Image for CMS debates event.
christophermichaelsullivan — one word, no spaces, 26 characters (shortened as “CMS”)– is the name of a Maine based art firm that produces art. The firm is composed of three firm partners, all having equal ownership of the projects and firm assets, whose responsibilities are divided departmentally. These include Chris Sullivan, founder, Chief Operating Officer and Art Director; D.S. Lobley, Producer; and Gordon Lane, Communications Director. Unlike many collaborators these three function more like business partners; their studio works more like Koons or Kostabi than like Bruce High Quality.
The mission of christophermichaelsullivan is to explore the phenomena of the artist. Their methodology is process-conscious, utilizing collaborative strategies, rigorous planning, and diligent archiving. Thus far this has yielded a series of distinct conceptual projects, each exploring one or more of the practice’s core themes:
1. The life of an artifact outside of the artist’s studio.
2. The public’s perceptive role in the creation of meaning.
3. Circumventing traditional routes to artistic validation.
All projects serve to stimulate discourse regarding the sociology of art and deconstruct the culture industry for the betterment of the field.
Currently CMS has a show at Whitney Art Works in Portland, Maine, that opened this past Friday. The show is an exhibit of about a dozen Mylar blueprints of past, current, and ongoing projects but perhaps most interesting is a series of debates that are scheduled to commence on January 9th. Entitled Project 00018: What is “Debate” in French? and jokingly referred to by the firm as Project 00018: For those who still just don’t get it, these three debates will serve to question the notion of CMS and essentially what happens when a painter, a musician, and a writer run a business and produce fine art.
00004/ Le dîner de Descartes à la fin de son premier jour, 2007. Cheese Ravioli, Tuna, Mayonnaise, Salt, Pepper, Water. One Serving.
The first debate will on the topic of ‘Business’ will take the form of a Lincoln-Douglas-style debate modified to accommodate three debaters. Communications Director Gordon Lane will be running an argument in favor of the resolution: CMS is all Business. His two counterparts will be arguing against that, one arguing that CMS is all Art, the other that CMS is absurd. The second debate, on January 16th, is a debate on Art. This debate was described recently as “the group’s secret recipe,” so the best that can be divulged at this juncture is that the format resembles a pie-eating contest. The last debate in the three-act series is on January 23rd. CMS will have a local art critic moderate a lightning round debate on intellect, attacking CMS’s various projects, and pitting each firm partner against the other yet again. ARTLURKER contacted CMS’s Communications Director, Gordon Lane to find out exactly what the firm hoped to achieve by publicly dissecting themselves and whether they anticipated a volley of vomiting for second debate:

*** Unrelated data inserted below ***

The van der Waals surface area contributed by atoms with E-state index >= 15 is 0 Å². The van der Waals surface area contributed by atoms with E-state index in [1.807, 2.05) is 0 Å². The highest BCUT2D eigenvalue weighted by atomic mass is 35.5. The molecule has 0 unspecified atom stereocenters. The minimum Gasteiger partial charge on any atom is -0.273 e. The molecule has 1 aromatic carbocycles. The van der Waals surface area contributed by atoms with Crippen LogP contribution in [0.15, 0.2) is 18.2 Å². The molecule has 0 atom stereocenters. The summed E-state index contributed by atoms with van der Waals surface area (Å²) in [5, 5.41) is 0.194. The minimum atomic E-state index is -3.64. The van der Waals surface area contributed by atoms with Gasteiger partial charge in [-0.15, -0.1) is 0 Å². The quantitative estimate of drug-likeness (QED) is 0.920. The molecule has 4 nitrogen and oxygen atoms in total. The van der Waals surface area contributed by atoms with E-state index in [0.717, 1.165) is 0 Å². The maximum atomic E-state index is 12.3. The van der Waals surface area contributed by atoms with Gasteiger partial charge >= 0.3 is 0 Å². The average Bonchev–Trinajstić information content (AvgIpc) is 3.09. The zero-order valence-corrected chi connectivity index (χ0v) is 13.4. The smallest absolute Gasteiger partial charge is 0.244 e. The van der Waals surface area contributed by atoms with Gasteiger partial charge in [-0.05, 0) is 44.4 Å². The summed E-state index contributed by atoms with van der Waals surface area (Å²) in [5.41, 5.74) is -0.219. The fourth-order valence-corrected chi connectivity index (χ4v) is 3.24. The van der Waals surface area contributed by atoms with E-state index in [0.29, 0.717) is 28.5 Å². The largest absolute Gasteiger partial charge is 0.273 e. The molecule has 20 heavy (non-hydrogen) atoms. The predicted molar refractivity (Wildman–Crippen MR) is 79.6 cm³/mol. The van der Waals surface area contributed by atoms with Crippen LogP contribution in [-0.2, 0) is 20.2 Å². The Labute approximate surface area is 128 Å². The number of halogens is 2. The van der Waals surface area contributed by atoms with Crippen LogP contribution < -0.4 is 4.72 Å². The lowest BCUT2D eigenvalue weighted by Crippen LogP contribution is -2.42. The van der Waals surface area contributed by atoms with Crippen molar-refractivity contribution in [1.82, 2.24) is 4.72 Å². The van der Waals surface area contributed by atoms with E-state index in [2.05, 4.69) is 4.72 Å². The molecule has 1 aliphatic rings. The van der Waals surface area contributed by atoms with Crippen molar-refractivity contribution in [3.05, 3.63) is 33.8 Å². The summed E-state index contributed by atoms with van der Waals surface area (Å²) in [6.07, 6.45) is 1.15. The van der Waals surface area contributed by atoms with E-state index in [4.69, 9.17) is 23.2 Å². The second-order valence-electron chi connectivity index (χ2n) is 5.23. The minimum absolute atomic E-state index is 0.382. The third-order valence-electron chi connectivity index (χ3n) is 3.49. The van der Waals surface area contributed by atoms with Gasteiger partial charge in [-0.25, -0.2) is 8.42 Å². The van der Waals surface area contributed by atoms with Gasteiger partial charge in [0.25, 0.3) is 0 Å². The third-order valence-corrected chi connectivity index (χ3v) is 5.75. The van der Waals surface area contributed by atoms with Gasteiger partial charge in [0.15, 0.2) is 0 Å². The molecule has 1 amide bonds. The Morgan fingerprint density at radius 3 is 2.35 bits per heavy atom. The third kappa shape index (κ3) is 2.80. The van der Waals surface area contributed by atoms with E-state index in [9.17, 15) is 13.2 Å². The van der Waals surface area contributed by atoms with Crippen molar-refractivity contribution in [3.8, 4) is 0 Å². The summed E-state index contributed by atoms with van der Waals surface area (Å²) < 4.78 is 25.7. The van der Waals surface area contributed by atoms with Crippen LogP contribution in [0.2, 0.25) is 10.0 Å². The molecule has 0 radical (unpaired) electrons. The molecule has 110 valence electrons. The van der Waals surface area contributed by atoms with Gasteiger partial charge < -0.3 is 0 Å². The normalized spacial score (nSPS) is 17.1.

Gordon Lane: In regards to regurgitation, no it is not part of the performance, unless someone suddenly comes down with the Norwalk Virus or has an unusual reaction to mayonnaise. Even so it is unlikely that the show would stop. To be clearer about this second debate, we will be devouring Project 00004: Le dîner de Descartes à la fin de son premier jour, using Lincoln-Douglas timing and turn-taking. This debate performance is the complication in the three-act debate. The second debate is a conceptual re-enactment of debating where we will actually eat our fourth project. The act of eating will be governed loosely by Lincoln-Douglas time formats.”
ARTLURKER: In regard to the second debate, what did you mean by “the group’s secret recipe”?
GL: I referred to the second debate earlier as our “secret recipe” for two reasons. One, because to explain in full detail what the second debate will be would act as a spoiler; because it hinges strongly on concept I would have to get into theory and metaphors that would give away too much. Two, because our fourth project is one of our most confounding projects yet the recipe for the project is hardly a secret.”
AL: Your work is somewhat bland (ie. corporate), but the premise itself interesting and if you aim to destroy the premise itself with these debates then it even becomes compelling. Are you setting yourselves up for self destruction?
GL: The whole of the debates is one single debate broken up over three nights. It is a three-act debate, like a play. CMS is a serious art firm and we will be debating the details of that in the first debate, setting the stage. Yet in the second debate we will actually eat — as if at a dinner — an earlier project. The third will attempt to resolve the complication brought forth by debating via eating after arguing so hotly how serious CMS is. Again on the point of self-destruction: certainly. CMS is an individual artist and an art firm. How can it be both? Throughout the debates, the three individuals that compose this singular entity will be arguing what the firm is, obviously opening up even more contradictions. The key is in the disagreements. One might say the second debate itself is a disagreement. It agrees with nothing, except Project 00004 [.]
In a sense it seems as though CMS are thinking themselves into a corner. However, it remains to be seen whether one would be accurate in saying that the firm will be unilaterally destroyed. More reasonably it seems that by documenting the continued questioning of their existence they risk demonstrating their non-existence as a legitimate entity. This in itself stands a good chance of destroying the suspension of disbelief in their audience, but what will come of this and what the implications for CMS’s continued existence will be are as yet unwritten.
For more information please visit: www.christophermichaelsullivan.com